Although the letter did not get much US mainstream press coverage, it signals serious concern over the Saudi renegade regime that not only targets journalists and critics worldwide for assassination, but also feeds into US corruption at home, as highlighted this month by David Corn, Washington, DC Bureau Chief of Mother Jones.

Corn wrote about the $2 billion investment Jared Kushner received six months after his father-in-law left office for his new private equity firm, Affinity Partners, from a fund controlled by the crown prince — even after advisers to the Saudi fund raised serious objections to the investment. They cited the “excessive” asset management fee and the “inexperience of the Affinity Fund management,” calling it “unsatisfactory in all aspects” and a “public relations risk” in their due diligence report — as revealed by the New York Times on April 10.

Corn wrote that it is “hard to not see the $2 billion investment as either a payoff for past services rendered or a preemptive bribe should Trump manage to regain the White House. And it could be both.” He asks why this bakhshish is not the subject of a major scandal and investigation. It also underlines the continuing and even more urgent need now for recalibration.

While the US is not recalibrating its relationship with KSA, other countries are. Turkey’s decision to transfer the case comes as the Turkish government pragmatically seeks to mend ties with Saudi Arabia, as highlighted by Erdogan’s first visit to KSA and other Gulf countries since the Khashoggi killing. This realignment demonstrates the continuing fragility and subservience of any principled adherence to justice, human rights, and the rule of law to pragmatic geopolitical concerns, or in other words, just geopolitics (and business) as usual.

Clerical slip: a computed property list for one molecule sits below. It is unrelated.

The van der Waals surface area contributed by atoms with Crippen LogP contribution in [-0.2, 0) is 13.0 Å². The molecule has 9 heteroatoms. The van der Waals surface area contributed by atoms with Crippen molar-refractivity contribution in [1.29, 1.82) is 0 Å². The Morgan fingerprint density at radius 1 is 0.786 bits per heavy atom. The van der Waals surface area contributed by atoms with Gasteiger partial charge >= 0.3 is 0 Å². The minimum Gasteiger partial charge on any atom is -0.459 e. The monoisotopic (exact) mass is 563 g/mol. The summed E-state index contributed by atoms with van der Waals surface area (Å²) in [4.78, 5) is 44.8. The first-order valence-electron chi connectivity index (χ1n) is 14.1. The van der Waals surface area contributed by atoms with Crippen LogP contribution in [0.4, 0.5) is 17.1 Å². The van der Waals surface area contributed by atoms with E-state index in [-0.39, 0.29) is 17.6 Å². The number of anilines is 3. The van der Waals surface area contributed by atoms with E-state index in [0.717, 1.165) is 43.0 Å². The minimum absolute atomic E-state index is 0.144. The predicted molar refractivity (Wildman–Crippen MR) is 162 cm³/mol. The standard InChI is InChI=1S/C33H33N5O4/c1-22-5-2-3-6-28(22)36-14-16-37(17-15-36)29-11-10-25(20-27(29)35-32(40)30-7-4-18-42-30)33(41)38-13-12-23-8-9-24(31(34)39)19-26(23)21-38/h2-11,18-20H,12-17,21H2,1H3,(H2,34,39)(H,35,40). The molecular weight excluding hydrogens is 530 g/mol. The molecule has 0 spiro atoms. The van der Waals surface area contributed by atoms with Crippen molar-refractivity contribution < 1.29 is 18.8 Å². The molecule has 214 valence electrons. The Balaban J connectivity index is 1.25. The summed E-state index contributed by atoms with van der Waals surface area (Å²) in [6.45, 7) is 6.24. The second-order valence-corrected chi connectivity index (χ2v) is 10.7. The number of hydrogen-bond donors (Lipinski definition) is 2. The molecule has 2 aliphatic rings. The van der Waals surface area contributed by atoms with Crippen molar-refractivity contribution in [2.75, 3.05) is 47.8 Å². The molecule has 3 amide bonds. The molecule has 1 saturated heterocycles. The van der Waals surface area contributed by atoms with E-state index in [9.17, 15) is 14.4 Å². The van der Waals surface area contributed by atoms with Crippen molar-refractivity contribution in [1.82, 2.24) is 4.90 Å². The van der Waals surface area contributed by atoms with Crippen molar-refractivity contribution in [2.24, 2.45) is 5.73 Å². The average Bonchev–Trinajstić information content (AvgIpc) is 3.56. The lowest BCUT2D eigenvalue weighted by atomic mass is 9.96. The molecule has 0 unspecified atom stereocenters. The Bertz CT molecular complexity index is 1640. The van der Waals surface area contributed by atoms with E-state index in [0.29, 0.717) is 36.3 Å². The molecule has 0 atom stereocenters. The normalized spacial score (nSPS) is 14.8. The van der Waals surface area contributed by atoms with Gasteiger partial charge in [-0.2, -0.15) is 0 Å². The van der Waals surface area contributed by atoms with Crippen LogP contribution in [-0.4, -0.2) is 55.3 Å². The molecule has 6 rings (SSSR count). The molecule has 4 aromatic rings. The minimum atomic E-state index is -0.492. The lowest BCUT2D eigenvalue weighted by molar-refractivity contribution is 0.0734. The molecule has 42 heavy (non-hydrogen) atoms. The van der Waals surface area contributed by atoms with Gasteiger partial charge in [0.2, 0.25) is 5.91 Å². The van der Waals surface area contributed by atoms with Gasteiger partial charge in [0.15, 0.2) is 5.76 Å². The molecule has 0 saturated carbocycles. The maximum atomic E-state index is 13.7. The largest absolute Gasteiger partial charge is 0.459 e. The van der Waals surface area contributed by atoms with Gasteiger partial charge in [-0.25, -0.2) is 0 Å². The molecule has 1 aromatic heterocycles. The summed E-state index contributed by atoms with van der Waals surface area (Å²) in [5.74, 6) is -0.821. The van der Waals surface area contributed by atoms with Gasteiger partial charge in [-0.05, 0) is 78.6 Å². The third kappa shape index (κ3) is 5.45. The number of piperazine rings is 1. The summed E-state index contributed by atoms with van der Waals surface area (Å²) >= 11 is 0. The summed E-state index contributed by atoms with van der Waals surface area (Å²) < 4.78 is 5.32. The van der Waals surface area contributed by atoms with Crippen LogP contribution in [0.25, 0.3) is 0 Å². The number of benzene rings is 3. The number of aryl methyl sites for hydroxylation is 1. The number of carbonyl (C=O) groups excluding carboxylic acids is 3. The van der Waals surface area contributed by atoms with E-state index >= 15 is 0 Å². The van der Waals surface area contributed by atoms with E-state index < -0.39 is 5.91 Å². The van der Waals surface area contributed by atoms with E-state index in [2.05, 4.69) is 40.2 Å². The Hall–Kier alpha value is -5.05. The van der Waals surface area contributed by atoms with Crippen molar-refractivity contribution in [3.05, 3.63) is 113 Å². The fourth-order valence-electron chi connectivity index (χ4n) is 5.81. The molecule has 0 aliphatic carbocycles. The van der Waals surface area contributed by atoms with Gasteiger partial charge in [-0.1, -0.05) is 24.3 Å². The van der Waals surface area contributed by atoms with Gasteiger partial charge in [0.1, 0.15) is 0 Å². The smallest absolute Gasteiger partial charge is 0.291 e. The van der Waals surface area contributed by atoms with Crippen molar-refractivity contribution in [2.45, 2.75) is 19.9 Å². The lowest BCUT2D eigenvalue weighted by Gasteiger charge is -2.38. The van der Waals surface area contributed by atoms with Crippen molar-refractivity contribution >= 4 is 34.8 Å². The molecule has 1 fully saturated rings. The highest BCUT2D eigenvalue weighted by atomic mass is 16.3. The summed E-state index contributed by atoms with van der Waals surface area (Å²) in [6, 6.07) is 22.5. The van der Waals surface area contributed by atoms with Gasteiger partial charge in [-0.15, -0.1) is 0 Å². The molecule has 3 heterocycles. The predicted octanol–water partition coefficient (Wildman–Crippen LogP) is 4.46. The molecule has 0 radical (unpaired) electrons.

World Press Freedom Day marks the importance of journalists and journalism preserving freedoms and democracy around the world.

World Press Freedom Day (May 3rd) marks the importance of journalists and journalism preserving freedoms and democracy around the world. According to the Committee to Protect Journalists (CPJ) in its annual survey on press freedom and attacks on the media, a record number of journalists were behind bars in 2021. 293 reporters were imprisoned worldwide, at least 24 journalists were killed because of their coverage, and 18 others had died in circumstances that made it too difficult to determine whether they were targeted because of their work. Executive Director of Democracy for the Arab World Now (DAWN) Sarah Leah Whitson said in an interview with Al-Monitor, “Practically, I don’t know that [the transfer] has any real significance because the trial was pretty stalled.” But she highlighted that Turkey has “given up an opportunity to document judicially and create a real record of the murder with information and evidence that only the Turkish government had.”

“The Turkish government’s trial of Jamal Khashoggi’s suspected killers was politicized from the start,” Committee to Protect Journalists Senior Middle East and North Africa Researcher Justin Shilad said in a statement, “but the decision to transfer his case to Saudi Arabia extinguishes any hope of reaching an impartial conclusion based on the evidence.”

In the absence of a fair and impartial judicial process, Shilad urged the international community to “pursue a credible and transparent investigation into Khashoggi’s murder and . . . not allow political expediency or interference to derail justice.”

The UN and CIA found Crown Prince Mohammed bin Salam responsible for Khashoggi’s murder.

Ironically, the UN has already concluded such an investigation, finding MbS responsible, as did the CIA. But there has been little or no practical response in the international community, and the US’s leadership has failed to keep its promise.

What kind of example does it set when the most egregious of state-sanctioned, extrajudicial, extra-territorial killings possible of a journalist can happen with total impunity? And what hope do the thousands of journalists detained, tortured, prosecuted, convicted, beaten, and/or murdered by their governments in their own countries every year have for justice?

Although there is still a shred of hope for accountability in US courts in cases filed by DAWN and others, four years after his appalling assassination, there is still no justice for Jamal, and CPJ’s call for international accountability seems to be a mere pipedream.